The Lewis and Clark class of dry cargo ship is a class of 14 Combat Logistics Force (CLF) underway replenishment vessels operated by the United States Navy's Military Sealift Command. The ships in the class are named after famous American explorers and pioneers.


Lewis and Clark-class ships replaced the existing fifteen Mars- and Sirius-class combat store ships and the Kilauea-class ammunition ships. When operating in concert with a Henry J. Kaiser-class oiler the Lewis and Clarks have replaced the Sacramento-class fast combat support ships.[2] The first of the fourteen ships, USNS Lewis and Clark (T-AKE-1), was placed in service with the Military Sealift Command (MSC) in June 2006. The ships were built to commercial rather than military standards. This was done to minimize costs and to demonstrate the ability to competitively build ships on the civilian market.[17] Though the ships are built to commercial standards they are equipped with various features to increase the ships survivability in a hostile environment, including degaussing, shock hardening in certain equipment, emergency power and communication systems, and increased damage control capability in areas such as firefighting and stability.[13][14] The ships are equipped with passive defenses to protect against mines, torpedoes, and have ABC (Atomic, Biological, and Chemical) countermeasures, the ships are also have space, and weight reservations for additional self defense armament.[15] The ships in the class are named after famous American explorers and pioneers. NASSCO was awarded a detailed design and construction contract in October 2001. The fourteenth ship of the class was delivered on 24 October 2012. As the class entered serial production, NASSCO has increased learning and production efficiencies to make substantial reductions in labor hours, from hull to hull. For example, T-AKE-7 was produced with fewer than 50 percent of the man-hours it took to produce T-AKE-1, and had a 37 percent reduction in total construction time.


As part of Military Sealift Command’s (MSC) Naval Fleet Auxiliary Force (NFAF), the ship's mission is to deliver ammunition, provisions, stores, spare parts, potable water and petroleum products to carrier battle groups and other naval forces, serving as a shuttle ship or station ship. T-AKEs 1 and 2 were assigned to one of the two active Maritime Prepositioning Ship squadrons, which are permanently forward deployed to the Western Pacific Ocean and Indian Ocean. While identical in configuration to T-AKEs 3–14, the mission of these ships in the class are to provide selective offload of cargo for resupply and sustainment of U.S. Marine Corps forces ashore.[4] In their primary mission role, the T-AKEs provide logistic lift to deliver cargo (ammunition, food, limited quantities of fuel, repair parts and ship store items) to U.S. and allied ships at sea. In their secondary mission, the T-AKEs may be required to operate in concert with a Henry J. Kaiser-class (T-AO 187) fleet replenishment oiler as a substitute station ship to provide direct logistics support to the ships within a carrier strike group.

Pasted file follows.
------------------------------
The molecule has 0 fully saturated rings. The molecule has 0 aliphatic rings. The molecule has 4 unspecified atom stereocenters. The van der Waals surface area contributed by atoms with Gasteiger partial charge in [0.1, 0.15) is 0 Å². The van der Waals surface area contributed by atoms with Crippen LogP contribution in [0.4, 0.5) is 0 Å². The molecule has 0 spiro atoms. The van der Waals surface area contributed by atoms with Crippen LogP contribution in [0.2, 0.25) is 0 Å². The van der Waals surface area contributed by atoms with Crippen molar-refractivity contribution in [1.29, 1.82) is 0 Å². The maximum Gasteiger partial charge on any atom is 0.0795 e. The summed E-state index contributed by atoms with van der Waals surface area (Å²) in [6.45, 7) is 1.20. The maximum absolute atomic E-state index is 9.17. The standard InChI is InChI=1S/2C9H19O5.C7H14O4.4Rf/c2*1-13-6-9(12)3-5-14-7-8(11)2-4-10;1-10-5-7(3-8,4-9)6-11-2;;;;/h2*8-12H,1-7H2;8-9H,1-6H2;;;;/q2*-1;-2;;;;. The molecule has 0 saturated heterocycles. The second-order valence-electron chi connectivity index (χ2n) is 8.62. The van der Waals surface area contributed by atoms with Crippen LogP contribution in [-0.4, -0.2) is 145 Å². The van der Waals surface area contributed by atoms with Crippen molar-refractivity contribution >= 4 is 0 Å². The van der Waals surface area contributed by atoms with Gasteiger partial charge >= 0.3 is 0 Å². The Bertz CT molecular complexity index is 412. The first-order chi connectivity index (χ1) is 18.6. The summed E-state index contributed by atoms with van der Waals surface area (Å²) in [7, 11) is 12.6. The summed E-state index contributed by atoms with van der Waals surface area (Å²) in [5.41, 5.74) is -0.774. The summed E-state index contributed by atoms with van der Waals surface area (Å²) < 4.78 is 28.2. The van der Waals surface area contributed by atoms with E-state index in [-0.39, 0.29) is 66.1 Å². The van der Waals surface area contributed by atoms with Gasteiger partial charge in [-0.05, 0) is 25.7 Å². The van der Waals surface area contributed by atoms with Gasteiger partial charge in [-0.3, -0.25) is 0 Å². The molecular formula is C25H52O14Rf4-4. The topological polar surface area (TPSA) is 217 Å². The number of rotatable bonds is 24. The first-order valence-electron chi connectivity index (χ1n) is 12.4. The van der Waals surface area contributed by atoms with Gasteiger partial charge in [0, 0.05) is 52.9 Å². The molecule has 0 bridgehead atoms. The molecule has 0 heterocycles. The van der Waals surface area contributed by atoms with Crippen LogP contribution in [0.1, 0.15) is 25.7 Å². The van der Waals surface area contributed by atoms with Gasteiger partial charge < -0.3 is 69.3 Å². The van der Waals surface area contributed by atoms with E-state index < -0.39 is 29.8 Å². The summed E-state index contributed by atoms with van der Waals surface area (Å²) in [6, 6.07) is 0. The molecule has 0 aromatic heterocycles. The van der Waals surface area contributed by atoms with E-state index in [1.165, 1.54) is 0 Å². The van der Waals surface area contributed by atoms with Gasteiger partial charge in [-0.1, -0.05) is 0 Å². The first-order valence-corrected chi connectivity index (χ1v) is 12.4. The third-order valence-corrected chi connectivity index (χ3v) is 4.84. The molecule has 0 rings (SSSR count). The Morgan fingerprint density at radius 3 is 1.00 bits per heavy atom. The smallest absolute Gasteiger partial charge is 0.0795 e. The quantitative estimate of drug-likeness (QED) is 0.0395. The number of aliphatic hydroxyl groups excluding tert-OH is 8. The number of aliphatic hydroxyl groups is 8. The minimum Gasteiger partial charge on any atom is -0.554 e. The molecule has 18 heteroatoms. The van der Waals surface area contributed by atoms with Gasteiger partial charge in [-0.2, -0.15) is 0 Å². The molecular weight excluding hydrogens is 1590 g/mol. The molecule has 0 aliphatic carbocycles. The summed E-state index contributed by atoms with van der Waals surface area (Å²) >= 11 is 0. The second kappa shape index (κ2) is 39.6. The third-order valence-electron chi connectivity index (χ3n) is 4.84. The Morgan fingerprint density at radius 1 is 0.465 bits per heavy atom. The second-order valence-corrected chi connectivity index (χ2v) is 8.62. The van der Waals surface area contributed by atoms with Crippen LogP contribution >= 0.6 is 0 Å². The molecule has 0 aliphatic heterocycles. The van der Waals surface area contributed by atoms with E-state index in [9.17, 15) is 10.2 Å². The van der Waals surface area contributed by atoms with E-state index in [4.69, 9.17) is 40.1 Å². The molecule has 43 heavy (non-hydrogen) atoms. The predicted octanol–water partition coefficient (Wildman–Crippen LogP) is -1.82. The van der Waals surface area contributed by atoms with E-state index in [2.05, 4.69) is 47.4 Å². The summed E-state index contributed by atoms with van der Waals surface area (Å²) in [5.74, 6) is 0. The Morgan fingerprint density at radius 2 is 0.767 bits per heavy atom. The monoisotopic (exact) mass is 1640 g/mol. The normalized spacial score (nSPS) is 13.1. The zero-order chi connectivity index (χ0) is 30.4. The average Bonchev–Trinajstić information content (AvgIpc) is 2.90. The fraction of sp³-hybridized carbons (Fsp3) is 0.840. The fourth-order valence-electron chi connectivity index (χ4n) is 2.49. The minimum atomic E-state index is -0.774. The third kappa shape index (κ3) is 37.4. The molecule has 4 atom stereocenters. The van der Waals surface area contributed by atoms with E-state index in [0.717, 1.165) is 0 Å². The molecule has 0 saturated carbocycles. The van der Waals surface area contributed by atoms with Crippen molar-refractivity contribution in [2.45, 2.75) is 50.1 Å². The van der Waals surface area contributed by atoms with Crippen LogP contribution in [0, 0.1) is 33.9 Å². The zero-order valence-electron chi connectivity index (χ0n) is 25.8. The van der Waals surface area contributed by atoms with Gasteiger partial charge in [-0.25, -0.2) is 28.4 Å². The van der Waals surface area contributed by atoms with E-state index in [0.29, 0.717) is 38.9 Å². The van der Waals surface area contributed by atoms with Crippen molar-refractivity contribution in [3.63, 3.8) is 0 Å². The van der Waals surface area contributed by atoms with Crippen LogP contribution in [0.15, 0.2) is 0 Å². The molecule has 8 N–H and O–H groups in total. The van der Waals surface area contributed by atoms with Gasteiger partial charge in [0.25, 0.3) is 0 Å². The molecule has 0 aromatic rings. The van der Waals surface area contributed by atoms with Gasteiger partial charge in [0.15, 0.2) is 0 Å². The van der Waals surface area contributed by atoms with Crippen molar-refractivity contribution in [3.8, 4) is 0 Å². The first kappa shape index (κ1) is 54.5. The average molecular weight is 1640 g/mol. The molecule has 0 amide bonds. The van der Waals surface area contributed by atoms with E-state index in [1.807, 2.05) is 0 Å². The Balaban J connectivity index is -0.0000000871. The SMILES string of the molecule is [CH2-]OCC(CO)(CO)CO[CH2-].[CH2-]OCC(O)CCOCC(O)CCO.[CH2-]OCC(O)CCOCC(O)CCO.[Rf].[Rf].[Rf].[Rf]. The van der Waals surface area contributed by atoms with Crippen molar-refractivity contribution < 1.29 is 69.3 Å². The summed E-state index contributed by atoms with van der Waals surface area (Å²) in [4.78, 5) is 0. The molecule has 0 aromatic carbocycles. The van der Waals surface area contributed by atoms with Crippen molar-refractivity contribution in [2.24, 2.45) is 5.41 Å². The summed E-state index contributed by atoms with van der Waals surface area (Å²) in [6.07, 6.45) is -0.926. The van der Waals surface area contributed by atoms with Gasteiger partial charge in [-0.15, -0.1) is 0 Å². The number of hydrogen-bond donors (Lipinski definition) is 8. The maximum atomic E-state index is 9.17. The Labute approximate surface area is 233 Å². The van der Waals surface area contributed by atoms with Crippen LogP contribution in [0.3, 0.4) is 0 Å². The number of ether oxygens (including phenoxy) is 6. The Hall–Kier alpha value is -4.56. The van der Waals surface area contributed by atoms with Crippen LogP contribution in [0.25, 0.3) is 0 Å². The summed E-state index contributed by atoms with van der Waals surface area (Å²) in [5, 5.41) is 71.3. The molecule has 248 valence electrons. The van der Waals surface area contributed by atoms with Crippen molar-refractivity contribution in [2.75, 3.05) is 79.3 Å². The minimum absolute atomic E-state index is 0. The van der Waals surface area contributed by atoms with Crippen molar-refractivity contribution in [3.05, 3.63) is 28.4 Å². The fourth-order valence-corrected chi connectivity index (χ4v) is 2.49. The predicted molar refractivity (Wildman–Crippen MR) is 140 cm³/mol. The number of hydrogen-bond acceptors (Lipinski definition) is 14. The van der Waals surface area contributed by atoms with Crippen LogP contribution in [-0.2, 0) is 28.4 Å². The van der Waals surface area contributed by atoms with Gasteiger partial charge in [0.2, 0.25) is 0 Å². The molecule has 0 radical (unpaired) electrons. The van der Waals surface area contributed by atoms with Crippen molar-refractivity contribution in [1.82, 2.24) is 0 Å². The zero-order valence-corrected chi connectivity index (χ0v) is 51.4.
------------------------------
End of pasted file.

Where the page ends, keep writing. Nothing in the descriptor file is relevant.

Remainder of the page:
On 8 February 2008, dry cargo/ammunition ship USNS Lewis and Clark — the first ship in Military Sealift Command's newest class of ships — returned to Naval Station Norfolk, Va., after its first deployment.

The ship successfully completed a six-month tour to the U.S. Central Command area of operations to resupply U.S. Navy ships — providing logistics support in the Persian Gulf, around the Horn of Africa, along the length of Somalia and beyond the equator.[5]

USNS Sacagawea (T-AKE-2) got underway for its first deployment 11 December 2008 in the U.S. Navy's 5th Fleet area of operations.[6]

USNS Richard E. Byrd (T-AKE-4) entered the U.S. Navy's 7th Fleet area of operations 24 July 2008, marking the arrival of the first Lewis and Clark-class combat logistics support ship in service to the 52,000,000-square-mile (130,000,000 km2) region.[12]


ShipHull. No.LaunchedIn ServiceStatusNVR PageMSC Page
Lewis and ClarkT-AKE-12005-05-212006-06-20In Service
SacagaweaT-AKE-22006-06-242007-02-27In Service
Alan ShepardT-AKE-32006-12-062007-06-26In Service
Richard E. ByrdT-AKE-42007-05-152008-01-08In Service
Robert E. PearyT-AKE-52007-10-272008-06-05In Service
Amelia EarhartT-AKE-62008-04-062008-10-30In Service
Carl BrashearT-AKE-72008-09-182009-03-04In Service
Wally SchirraT-AKE-82009-03-082009-09-01In Service
Matthew PerryT-AKE-92009-08-162010-02-24In Service
Charles DrewT-AKE-102010-02-272010-07-14In Service
Washington ChambersT-AKE-112010-09-112011-02-23In Service
William McLeanT-AKE-122011-04-162011-09-29In Service
Medgar EversT-AKE-132011-10-292012-04-24In Service
Cesar ChavezT-AKE-142012-05-052012-10-24In Service